Twindow is a convenience store offering essential goods like basic groceries, over-the-counter medications, household and personal care items, and prepared meals.
The store aims to provide unmatched customer convenience with a fully digital and contactless shopping experience.
Build your order on the Twindow app
Scan your QR code at the drive-thru
The automated picker gathers your items
Receive your order from the attendant
Design a companion ordering app for Twindow.
"Sometimes shopping online can take just as long as going to the store."
- Katya, user
Using our interview insights, we crafted a research-based persona to exemplify potential Twindow users.
Now knowing Rachel's situation, we formed a problem statement to identify what problem Twindow could solve for her.
Car-reliant working parents need an easy way to get last minute items, because They struggle to fit extra errands Into their busy schedules.
We wanted to put ourselves in Rachel's shoes during an extra store run. We used a journey map to visualize her pain points, emotions, and opportunities for Twindow.
When it comes to robust group discussions and decision making, it's easy to get lost in the woods. We decided on a set of design principles to keep us on track during ideation.
Give users the ability to personalize their in-app experience.
Prioritize simplicity for quick learning and easy decision making.
Provide information users need to feel comfortable using the app.
We created six initial concepts and tested them with a group of users similar to our persona, Rachel.
Build a shopping list and see matching available products.
Order hands-free using voice commands.
Search for items and see which Twindow store carries it.
Get purchasing reminders based off your search and order history.
Create orders through your car console.
Browse products according to usage or category.
During team retrospection, it was clear more concepting was needed. Users liked certain aspects of the individual concepts, but thought they were too weak to use as a standalone solution.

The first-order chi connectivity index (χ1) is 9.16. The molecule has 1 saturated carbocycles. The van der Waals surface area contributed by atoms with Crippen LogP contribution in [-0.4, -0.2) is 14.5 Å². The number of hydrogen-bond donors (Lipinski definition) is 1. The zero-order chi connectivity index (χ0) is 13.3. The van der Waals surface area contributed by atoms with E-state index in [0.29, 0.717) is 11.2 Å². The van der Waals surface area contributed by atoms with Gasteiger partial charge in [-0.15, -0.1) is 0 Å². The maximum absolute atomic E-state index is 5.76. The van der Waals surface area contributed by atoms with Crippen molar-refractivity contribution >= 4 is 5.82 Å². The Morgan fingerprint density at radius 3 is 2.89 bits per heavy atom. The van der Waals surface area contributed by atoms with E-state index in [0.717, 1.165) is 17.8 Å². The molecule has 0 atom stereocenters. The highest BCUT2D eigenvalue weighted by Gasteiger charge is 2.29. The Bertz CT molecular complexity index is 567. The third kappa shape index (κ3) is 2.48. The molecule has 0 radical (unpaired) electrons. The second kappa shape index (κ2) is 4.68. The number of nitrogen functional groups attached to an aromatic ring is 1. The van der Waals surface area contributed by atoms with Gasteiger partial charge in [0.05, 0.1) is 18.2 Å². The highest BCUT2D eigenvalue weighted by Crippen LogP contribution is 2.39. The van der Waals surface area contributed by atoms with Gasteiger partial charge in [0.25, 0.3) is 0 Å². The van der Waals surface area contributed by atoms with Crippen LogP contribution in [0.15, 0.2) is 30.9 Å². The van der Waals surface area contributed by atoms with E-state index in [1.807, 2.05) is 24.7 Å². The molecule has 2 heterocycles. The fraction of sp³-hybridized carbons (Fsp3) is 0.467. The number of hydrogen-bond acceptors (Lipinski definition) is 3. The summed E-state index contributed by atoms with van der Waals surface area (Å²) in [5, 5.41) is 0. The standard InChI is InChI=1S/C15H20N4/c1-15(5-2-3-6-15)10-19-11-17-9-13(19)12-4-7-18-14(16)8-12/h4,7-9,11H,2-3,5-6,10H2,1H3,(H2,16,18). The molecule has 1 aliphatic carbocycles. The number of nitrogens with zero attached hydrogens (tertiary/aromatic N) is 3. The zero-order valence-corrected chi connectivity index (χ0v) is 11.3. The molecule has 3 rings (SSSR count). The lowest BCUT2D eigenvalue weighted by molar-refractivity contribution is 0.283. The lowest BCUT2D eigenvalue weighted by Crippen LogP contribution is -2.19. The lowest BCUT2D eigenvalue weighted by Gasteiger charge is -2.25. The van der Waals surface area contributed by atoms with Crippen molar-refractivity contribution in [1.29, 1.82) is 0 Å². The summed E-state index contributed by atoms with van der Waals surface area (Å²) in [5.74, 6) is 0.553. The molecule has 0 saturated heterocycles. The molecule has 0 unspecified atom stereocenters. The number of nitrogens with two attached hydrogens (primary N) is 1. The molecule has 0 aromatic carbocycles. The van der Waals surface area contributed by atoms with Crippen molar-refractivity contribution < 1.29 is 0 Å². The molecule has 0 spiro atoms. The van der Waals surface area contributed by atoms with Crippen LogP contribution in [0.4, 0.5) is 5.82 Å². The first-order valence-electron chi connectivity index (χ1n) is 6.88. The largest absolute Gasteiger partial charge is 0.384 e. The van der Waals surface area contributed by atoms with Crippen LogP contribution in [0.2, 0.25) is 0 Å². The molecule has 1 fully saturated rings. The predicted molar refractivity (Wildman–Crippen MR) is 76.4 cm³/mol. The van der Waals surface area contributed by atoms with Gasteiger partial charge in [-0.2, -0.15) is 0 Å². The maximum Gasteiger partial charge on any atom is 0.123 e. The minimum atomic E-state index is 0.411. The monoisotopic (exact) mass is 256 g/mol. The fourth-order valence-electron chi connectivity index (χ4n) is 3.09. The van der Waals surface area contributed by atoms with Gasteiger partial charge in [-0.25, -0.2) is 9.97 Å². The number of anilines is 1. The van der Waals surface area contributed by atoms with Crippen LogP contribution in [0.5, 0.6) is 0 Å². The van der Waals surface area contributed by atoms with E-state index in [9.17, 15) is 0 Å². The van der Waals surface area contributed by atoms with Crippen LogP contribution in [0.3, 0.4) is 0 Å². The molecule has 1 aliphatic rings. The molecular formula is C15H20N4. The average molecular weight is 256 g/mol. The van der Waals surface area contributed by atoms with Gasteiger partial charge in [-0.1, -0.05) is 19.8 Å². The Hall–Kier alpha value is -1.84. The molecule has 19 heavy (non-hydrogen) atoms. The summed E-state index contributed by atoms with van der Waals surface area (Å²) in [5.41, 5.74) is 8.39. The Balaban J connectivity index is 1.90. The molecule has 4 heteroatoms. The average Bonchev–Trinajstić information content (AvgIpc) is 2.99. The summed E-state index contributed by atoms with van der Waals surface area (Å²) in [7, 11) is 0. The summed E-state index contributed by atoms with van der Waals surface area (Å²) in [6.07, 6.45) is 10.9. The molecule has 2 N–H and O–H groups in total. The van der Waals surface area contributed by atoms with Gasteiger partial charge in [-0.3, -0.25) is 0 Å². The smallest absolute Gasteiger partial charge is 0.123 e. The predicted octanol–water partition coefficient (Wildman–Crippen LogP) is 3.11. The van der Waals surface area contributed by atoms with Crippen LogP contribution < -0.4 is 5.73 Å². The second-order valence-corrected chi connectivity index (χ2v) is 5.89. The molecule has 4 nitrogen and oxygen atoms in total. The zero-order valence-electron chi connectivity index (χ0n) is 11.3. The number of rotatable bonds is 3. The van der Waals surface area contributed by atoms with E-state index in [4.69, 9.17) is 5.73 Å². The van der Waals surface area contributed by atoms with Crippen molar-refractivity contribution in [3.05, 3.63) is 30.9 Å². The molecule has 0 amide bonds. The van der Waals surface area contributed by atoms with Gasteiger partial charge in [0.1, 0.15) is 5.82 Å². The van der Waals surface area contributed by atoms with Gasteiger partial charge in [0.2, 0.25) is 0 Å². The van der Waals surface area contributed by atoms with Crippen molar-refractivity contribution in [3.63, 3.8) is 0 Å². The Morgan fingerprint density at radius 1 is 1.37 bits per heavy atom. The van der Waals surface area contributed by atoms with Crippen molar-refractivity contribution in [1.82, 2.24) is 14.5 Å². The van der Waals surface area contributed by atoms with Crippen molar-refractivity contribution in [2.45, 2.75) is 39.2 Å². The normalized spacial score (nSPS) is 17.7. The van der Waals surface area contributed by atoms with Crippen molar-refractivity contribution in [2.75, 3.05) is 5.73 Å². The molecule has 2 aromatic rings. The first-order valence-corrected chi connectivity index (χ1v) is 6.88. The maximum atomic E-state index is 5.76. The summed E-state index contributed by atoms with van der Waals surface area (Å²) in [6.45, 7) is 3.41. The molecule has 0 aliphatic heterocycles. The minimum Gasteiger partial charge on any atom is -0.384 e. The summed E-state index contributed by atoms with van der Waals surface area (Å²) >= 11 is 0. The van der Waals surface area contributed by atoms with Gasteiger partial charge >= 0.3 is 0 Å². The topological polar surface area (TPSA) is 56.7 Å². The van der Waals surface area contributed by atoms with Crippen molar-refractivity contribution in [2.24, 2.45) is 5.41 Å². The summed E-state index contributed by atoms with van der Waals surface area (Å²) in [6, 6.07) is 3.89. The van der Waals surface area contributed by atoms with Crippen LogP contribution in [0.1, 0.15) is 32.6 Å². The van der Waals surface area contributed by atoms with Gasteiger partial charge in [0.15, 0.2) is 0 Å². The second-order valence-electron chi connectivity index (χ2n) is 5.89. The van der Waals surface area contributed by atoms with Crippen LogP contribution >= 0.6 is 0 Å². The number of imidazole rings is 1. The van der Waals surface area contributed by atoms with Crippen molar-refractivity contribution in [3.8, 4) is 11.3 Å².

We reideated on the well-received ideas and strengthened them into more robust solutions.
See products currently available at Twindow stores within a map area
A map-centric home page initially confused users. However, they showed an interest in map functionality within a greater design.
Order items through a chatbot using text and voice commands.
Users liked the idea of chatbots, but felt the back and forth exchanges were too tedious and failed to meet their short notice shopping needs.
Create shared shopping lists that multiple users can edit and pick up.
Ultimately, the shared list performed best with users. They felt it could improve collaboration with their partners and speed up extra store runs.
Based off the user feedback, we decided to build out the shared list concept and merge it with aspects from the map concept.
The chatbot, while fun in theory, didn't meet our users' needs and was dropped from consideration.
"We [my husband and i] share grocery lists on the notes app, so this could help with that."
- Julia, user
Search for items, view relevant products, or quickly access recent orders.
See product information and similar items. Add to an order, or choose "Get Now" for immediate purchase.
View your order, edit items, add members, and see charge details.
See current order members, or add new ones from your contacts.
Select an order member and Twindow store for pickup.
Review your order details and access the QR code to scan at the window.
For testing, we had users add baby formula to an order, assign pickup details, and proceed to checkout. What did our users think?
Our urban usability testers used convenience stores at higher frequencies than suburban testers. A walk-up store model might prove successful in high-pedestrian urban areas.
Leaning out the window to scan your phone can be difficult. An easier alternative could be windshield badges scanned by overhead sensors at the Twindow drive-thru.
Got any questions?